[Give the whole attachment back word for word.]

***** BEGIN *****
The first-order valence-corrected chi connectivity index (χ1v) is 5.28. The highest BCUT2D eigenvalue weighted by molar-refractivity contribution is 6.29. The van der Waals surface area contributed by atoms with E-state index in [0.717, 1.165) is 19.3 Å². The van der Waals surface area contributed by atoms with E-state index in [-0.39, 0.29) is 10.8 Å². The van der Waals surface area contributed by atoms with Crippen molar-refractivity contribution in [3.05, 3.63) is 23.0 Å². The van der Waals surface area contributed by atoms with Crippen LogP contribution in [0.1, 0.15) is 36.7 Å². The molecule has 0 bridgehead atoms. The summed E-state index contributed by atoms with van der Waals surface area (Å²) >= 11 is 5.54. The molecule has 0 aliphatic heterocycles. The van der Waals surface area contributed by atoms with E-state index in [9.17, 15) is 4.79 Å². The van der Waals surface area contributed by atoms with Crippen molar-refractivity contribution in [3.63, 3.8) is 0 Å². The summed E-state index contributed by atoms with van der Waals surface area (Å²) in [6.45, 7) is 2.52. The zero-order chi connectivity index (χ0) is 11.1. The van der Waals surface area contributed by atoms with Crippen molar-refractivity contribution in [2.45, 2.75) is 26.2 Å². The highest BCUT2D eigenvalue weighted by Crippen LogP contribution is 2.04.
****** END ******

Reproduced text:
The first-order valence-corrected chi connectivity index (χ1v) is 5.28. The highest BCUT2D eigenvalue weighted by molar-refractivity contribution is 6.29. The van der Waals surface area contributed by atoms with E-state index in [0.717, 1.165) is 19.3 Å². The van der Waals surface area contributed by atoms with E-state index in [-0.39, 0.29) is 10.8 Å². The van der Waals surface area contributed by atoms with Crippen molar-refractivity contribution in [3.05, 3.63) is 23.0 Å². The van der Waals surface area contributed by atoms with Crippen LogP contribution in [0.1, 0.15) is 36.7 Å². The molecule has 0 bridgehead atoms. The summed E-state index contributed by atoms with van der Waals surface area (Å²) >= 11 is 5.54. The molecule has 0 aliphatic heterocycles. The van der Waals surface area contributed by atoms with E-state index in [9.17, 15) is 4.79 Å². The van der Waals surface area contributed by atoms with Crippen molar-refractivity contribution in [3.63, 3.8) is 0 Å². The summed E-state index contributed by atoms with van der Waals surface area (Å²) in [6.45, 7) is 2.52. The zero-order chi connectivity index (χ0) is 11.1. The van der Waals surface area contributed by atoms with Crippen molar-refractivity contribution in [2.45, 2.75) is 26.2 Å². The highest BCUT2D eigenvalue weighted by Crippen LogP contribution is 2.04.